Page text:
Gerdy Troost

Gerdy Troost, full name Gerhardine Troost née Andresen (3 March 1904 30 January 2003), was a German architect interior designer and interior decorator and the wife of Paul Ludwig Troost.[1][2]

Life and work

Troost was born in Stuttgart, the daughter of an art dealer. After completing her education, she worked in her father's business, where she met Paul Ludwig Troost in 1923. In 1924, the pair moved to Munich and were married there in 1925. Through her husband, she became acquainted with Adolf Hitler in 1930 and became a member of the Nazi Party in 1932.[3]

After her husband's death in 1934, Troost ran his architectural and design business together with his former partner, Leonhard Gall. She supervised the construction of the Haus der Kunst, the remodeling of the Königsplatz, and the construction of the Ehrentempels.

She remained an architectural and design adviser to Hitler's circle up to the end of the war. In 1943, she received from Hitler an endowment of 100,000 Reichsmarks.[4] Troost was one of few people who actively disagreed with Hitler without fear of being fired or arrested. Hitler listened to Troost about art and architecture.[2]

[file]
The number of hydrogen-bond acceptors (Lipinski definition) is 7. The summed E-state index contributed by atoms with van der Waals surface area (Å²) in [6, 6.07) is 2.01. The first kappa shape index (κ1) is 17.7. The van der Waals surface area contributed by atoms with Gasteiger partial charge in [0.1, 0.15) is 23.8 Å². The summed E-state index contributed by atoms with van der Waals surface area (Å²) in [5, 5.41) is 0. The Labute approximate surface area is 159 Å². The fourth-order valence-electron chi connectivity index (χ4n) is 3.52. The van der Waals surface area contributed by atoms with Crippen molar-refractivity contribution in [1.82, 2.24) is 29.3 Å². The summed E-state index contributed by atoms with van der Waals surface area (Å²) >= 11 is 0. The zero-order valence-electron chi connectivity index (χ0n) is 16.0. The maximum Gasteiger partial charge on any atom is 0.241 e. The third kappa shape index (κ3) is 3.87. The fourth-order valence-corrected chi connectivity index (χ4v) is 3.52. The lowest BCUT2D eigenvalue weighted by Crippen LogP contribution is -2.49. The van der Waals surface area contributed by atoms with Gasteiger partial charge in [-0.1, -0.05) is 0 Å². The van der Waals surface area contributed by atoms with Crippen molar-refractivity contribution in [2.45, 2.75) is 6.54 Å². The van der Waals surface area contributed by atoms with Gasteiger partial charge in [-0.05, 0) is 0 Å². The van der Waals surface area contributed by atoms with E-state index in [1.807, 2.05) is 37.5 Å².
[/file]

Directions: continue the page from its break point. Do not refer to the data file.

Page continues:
During denazification she was classified as "less responsible" (Minderbelastete) by the Hauptspruchkammer and sentenced to a fine of 500 DM and a 10-year Berufsverbot. At the end of the period, Troost resumed work and resided in Schützing, a town on the Chiemsee in Upper Bavaria.

Gerdy Troost remained a friend and confidante of Winifred Wagner after 1945.[5] She died in Bad Reichenhall at the age of 98 on 30 January 2003.


  1. Hermann Weiß (Ed.): Biographisches Lexikon zum „Dritten Reich“. Fischer-Taschenbuch-Verlag, Frankfurt am Main 2002, ISBN 3-596-13086-7 (Fischer 13086 Die Zeit des Nationalsozialismus).
  2. Stratigakos, Desina (2015). "Chapter 5 - "Hitler's Other Chosen Architect"". Hitler at Home. New York, New Haven: Yale University Press. pp. 107–146. ISBN 978-0-300-18381-8.
  3. Gertraud Junge, Until the Final Hour: Hitler's Last Secretary, Arcade Publishing, 2003, p. 204
  4. Gerd R. Ueberschär, Winfried Vogel: Dienen und Verdienen. Hitlers Geschenke an seine Eliten. S. Fischer, Frankfurt am Main 1999, ISBN 3-10-086002-0.
  5. Ernst Klee: Das Kulturlexikon zum Dritten Reich. Wer war was vor und nach 1945. S. Fischer, Frankfurt am Main 2007, ISBN 978-3-10-039326-5, p. 620.

Further reading

  • Stratigakos, Despina. (2015). Hitler at Home. Yale University Press - analyzing Troost's interior design


  • Sabine Brantl: Haus der Kunst München. Ein Ort und seine Geschichte im Nationalsozialismus. Allitera Verlag, München 2007, ISBN 978-3-86520-242-0 (Edition Monacensia).
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